A dense curtain of concern appears on my  pleated brow,

In folds, lines and creases.

“Are you okay?”

“Why, what happened?” You ask.

Your voice ringing like an out of tune xylophone.

You look down at your feet. Study each of your wrists,

Two times over.

The hands on your watch oscillating without a sound.

You brush your bony fingers against your left cheek, swallow loud enough that it almost echoes

And flit off into a time long gone.

Telling and retelling stories of the gentle heart of your father and the lingering lashes of your mother. 

Limbo unattended.

Attention shifts. From third gear down to first.

I peer across the table, at a weakening frame. 

“Are you okay?”

“Slowly, slowly. Getting there.”

You reach for your tepid glass of water, that ripples at your touch,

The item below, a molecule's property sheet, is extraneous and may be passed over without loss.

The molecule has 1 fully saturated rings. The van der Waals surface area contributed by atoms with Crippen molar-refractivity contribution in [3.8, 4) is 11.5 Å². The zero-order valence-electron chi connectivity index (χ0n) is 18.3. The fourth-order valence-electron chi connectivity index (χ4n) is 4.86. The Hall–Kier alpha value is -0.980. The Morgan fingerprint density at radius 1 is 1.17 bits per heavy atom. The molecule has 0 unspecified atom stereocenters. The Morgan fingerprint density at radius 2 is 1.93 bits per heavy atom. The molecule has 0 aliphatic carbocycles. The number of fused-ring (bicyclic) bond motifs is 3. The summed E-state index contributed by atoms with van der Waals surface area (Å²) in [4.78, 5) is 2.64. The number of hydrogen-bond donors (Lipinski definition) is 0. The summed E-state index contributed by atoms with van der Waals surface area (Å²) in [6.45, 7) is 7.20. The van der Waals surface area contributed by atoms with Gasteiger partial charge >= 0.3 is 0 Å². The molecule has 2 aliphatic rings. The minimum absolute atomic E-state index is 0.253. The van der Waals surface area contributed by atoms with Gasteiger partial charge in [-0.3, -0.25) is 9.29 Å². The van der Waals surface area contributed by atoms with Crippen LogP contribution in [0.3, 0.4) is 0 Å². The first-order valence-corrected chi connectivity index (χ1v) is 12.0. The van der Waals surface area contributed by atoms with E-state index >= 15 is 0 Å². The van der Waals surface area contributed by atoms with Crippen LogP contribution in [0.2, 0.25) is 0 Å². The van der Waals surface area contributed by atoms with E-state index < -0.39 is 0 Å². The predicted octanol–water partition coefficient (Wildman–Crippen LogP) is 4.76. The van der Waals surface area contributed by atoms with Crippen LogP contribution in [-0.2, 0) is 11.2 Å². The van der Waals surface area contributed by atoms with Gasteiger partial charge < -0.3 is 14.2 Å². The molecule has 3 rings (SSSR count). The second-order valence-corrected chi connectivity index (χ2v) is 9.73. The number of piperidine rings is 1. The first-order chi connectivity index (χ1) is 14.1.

With the same hands that motioned shifts and coddled all four of my fathers. 

Except now they shake, riddled with the looming anxiety of thinning independence.

You blink, time stops. 

At the upward flutter of your eyelash, time starts again.

I direct the attention within. Scrambling at the weeds of solace in a lake of emotion as murky as this.

“Are you okay?”

The shadow of self answers:

“Life is fragile. We know this, We’ve always known this. But to see it recline, no, to feel it recede, carries the unease of breathing through tarry lungs.” 

I then chime in, sharply cutting off the truth, with the gentlest of blades and a heart swelling with fear:

“All good. I’m all good.”